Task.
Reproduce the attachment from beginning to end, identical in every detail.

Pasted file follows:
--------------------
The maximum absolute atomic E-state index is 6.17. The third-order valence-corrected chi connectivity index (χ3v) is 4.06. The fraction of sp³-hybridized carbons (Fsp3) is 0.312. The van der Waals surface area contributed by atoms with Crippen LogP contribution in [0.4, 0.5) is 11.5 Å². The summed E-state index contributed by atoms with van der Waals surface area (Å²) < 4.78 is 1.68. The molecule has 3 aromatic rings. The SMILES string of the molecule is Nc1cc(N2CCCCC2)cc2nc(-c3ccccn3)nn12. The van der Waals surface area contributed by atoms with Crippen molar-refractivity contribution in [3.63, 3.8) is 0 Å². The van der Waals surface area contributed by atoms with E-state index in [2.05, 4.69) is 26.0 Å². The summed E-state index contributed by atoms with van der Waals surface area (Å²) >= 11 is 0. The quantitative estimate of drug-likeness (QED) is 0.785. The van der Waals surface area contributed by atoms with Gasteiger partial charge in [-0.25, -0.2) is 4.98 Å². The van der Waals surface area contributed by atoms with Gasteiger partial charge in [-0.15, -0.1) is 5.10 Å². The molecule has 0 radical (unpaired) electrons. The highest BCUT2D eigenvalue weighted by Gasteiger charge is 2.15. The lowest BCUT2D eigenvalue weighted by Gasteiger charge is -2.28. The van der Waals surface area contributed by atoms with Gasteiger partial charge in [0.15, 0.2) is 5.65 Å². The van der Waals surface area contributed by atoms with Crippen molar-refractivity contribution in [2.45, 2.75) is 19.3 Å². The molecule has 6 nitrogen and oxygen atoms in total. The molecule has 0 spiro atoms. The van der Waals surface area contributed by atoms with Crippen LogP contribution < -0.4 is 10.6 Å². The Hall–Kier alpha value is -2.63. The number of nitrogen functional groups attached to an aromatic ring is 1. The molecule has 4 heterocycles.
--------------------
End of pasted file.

The maximum absolute atomic E-state index is 6.17. The third-order valence-corrected chi connectivity index (χ3v) is 4.06. The fraction of sp³-hybridized carbons (Fsp3) is 0.312. The van der Waals surface area contributed by atoms with Crippen LogP contribution in [0.4, 0.5) is 11.5 Å². The summed E-state index contributed by atoms with van der Waals surface area (Å²) < 4.78 is 1.68. The molecule has 3 aromatic rings. The SMILES string of the molecule is Nc1cc(N2CCCCC2)cc2nc(-c3ccccn3)nn12. The van der Waals surface area contributed by atoms with Crippen molar-refractivity contribution in [3.63, 3.8) is 0 Å². The van der Waals surface area contributed by atoms with E-state index in [2.05, 4.69) is 26.0 Å². The summed E-state index contributed by atoms with van der Waals surface area (Å²) >= 11 is 0. The quantitative estimate of drug-likeness (QED) is 0.785. The van der Waals surface area contributed by atoms with Gasteiger partial charge in [-0.25, -0.2) is 4.98 Å². The van der Waals surface area contributed by atoms with Gasteiger partial charge in [-0.15, -0.1) is 5.10 Å². The molecule has 0 radical (unpaired) electrons. The highest BCUT2D eigenvalue weighted by Gasteiger charge is 2.15. The lowest BCUT2D eigenvalue weighted by Gasteiger charge is -2.28. The van der Waals surface area contributed by atoms with Gasteiger partial charge in [0.15, 0.2) is 5.65 Å². The van der Waals surface area contributed by atoms with Crippen molar-refractivity contribution in [2.45, 2.75) is 19.3 Å². The molecule has 6 nitrogen and oxygen atoms in total. The molecule has 0 spiro atoms. The van der Waals surface area contributed by atoms with Crippen LogP contribution < -0.4 is 10.6 Å². The Hall–Kier alpha value is -2.63. The number of nitrogen functional groups attached to an aromatic ring is 1. The molecule has 4 heterocycles.